I’d been on an ayurveda retreat a few years previously which involved getting up at 5am most mornings. I’d also been on a Vipassana meditation course in the UK which was a 4am wakeup. At Aurovalley the 6am meditation seemed like a leisurely lie-in by comparison.
The Ashram is located in Rishidwar, about 30 minutes drive from Rishikesh towards Haridwar. Its setting is along what used to be the banks of the rushing ganges, but the last couple of years have seen the river diverted, and what was once a torrent is now a trickle. Across the river is the Rajaji National park: home to tigers, elephant and – as we saw from first hand evidence – leopard. One morning we awoke to find a deer outside the gates of the Ashram that had been freshly killed by leopard.
The Ashram had a distinctly relaxed vibe when I attended, but the energy of the place was profound, deep and transformational. I normally find it challenging (at best) to meditate for more than a few minutes; in the Ashram’s meditation hall I fell into a trance not one but several times. Once I came out of a mediation so deep to find that everyone else had left the hall without me so much as noticing. And no I wasn’t asleep ;-).
One of my favourite moments was sitting on the rooftop of the Ashram’s world-temple building and watching the sunset over surrounding forest.
You can read more about Aurovalley Ashram on Mariellen’s blog, Breathe Dream Go.
I fell in love with Rishikesh.
Partly I fell in love with the place: the mountains, the rushing river, the warm sun against the crisp winter air. After the bustle of the desert cities of Rajasthan, Rishikesh felt like a haven of peace.
The air is cleaner, the sun is purer, and people seem relaxed. In Rishikesh I am sure there is the occasional less-than-authentic sadhu, but during my 10 days there I experienced no hassle. Even walking alone in the evening, which is not something I would do in many parts of India.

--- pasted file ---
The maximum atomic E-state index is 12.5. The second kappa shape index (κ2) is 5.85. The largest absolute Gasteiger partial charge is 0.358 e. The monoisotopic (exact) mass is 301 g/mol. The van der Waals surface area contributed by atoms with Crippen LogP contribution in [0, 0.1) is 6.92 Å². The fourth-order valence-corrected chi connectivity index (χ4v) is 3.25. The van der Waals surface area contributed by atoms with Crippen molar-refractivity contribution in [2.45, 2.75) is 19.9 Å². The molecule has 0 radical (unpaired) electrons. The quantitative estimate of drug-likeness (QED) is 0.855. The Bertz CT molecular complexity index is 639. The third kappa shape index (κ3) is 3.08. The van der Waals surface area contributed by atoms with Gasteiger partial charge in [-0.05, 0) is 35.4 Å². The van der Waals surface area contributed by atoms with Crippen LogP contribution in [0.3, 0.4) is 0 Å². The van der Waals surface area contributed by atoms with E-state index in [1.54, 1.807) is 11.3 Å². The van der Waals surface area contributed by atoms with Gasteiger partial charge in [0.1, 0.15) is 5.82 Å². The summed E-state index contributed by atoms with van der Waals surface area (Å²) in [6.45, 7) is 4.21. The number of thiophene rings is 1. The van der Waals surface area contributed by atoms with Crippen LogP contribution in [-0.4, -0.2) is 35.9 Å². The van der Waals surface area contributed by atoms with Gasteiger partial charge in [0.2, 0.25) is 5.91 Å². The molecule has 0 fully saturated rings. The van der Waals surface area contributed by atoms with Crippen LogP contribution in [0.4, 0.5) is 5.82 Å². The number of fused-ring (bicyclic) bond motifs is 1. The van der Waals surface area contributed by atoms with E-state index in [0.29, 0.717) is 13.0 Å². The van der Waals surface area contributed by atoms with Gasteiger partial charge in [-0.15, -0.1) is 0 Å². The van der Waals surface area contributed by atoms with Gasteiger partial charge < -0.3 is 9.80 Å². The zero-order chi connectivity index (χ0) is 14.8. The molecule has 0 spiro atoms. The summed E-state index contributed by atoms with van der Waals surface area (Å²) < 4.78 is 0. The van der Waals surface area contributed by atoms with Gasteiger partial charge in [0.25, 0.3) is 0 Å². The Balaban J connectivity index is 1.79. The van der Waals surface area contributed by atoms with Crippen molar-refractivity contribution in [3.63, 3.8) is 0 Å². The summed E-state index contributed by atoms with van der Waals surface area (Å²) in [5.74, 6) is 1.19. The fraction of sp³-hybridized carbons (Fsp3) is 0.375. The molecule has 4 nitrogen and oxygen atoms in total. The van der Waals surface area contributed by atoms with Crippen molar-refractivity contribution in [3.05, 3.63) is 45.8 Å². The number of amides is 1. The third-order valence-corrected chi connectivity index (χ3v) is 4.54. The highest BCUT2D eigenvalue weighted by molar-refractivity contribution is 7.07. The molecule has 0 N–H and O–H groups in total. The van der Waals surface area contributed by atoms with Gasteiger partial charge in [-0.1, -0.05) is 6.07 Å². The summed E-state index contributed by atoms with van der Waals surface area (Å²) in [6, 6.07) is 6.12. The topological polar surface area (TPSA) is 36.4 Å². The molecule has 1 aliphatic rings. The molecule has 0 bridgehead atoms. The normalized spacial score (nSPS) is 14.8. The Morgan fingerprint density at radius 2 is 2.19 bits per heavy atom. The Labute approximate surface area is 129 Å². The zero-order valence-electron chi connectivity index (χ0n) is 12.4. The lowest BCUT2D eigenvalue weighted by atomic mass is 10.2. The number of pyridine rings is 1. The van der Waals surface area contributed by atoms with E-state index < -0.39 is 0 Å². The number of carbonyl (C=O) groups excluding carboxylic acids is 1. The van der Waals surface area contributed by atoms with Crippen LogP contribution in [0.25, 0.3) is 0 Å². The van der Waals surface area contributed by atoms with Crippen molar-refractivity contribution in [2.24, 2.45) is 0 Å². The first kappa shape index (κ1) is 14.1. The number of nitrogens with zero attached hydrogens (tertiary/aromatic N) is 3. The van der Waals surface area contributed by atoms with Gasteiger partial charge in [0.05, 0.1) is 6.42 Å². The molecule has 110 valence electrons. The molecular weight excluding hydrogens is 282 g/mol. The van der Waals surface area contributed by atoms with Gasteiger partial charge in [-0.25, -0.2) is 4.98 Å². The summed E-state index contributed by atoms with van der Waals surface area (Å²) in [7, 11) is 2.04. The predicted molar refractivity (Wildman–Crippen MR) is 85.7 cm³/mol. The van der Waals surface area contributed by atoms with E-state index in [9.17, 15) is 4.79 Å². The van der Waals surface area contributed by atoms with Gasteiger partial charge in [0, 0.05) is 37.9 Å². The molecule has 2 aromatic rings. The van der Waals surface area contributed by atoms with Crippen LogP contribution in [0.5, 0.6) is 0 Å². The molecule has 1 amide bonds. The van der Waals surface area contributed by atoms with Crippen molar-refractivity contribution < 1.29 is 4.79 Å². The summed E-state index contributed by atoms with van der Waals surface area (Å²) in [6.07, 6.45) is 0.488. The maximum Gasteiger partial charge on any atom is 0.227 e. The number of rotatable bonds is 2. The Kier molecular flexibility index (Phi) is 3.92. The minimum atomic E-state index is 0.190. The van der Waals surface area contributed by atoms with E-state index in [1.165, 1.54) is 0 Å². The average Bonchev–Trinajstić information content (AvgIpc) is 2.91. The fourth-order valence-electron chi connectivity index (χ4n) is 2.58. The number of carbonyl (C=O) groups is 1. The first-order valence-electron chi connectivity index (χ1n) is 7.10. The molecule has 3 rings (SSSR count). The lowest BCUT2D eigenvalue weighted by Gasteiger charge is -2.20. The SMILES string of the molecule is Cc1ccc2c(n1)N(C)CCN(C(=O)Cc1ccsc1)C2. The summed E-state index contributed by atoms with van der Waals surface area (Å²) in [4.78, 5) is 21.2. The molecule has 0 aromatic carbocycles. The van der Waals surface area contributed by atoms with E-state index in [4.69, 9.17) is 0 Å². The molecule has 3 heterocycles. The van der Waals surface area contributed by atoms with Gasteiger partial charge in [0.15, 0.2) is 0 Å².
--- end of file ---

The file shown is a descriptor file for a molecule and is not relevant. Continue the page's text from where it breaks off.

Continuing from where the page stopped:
But I also fell in love with how I felt there. There’s something in the air – I found – that gets to you. Maybe it was the daily yoga, maybe it was the spray from the Ganges. Maybe it was the magic of the meditation hall at Aurovalley. All I know is that I felt more relaxed and at peace than I can remember feeling for a long time.
And it’s that feeling that will bring me back here on future adventures.
Tips for Finding an Ashram in Rishikesh.
To reduce the number of options available to you, you can start by asking the following questions:
- How long do you want to stay for? Some Ashrams are open for shorter stays (3-7 days, others only accept those staying for longer)
- Do you want to focus on Yoga or a Yoga Teacher Training course? Some ‘Ashrams’ are more like Yoga Teacher Training Centres, while other Ashrams do not offer yoga at all – think about how much yoga (asana) you want to practise and look for Ashrams that offer this
- Do you prefer to be surrounded by people or in a smaller Ashram?
- Are you looking for an Ashram with a rigid schedule, or do you want more time to yourself?
- Don’t forget to book well in advance – Ashrams are not usually set up for ‘walk-ins’ and many popular Ashrams get booked up.
Have you been to Rishikesh and stayed in an Ashram or practiced yoga there? Let me know in the comments section below!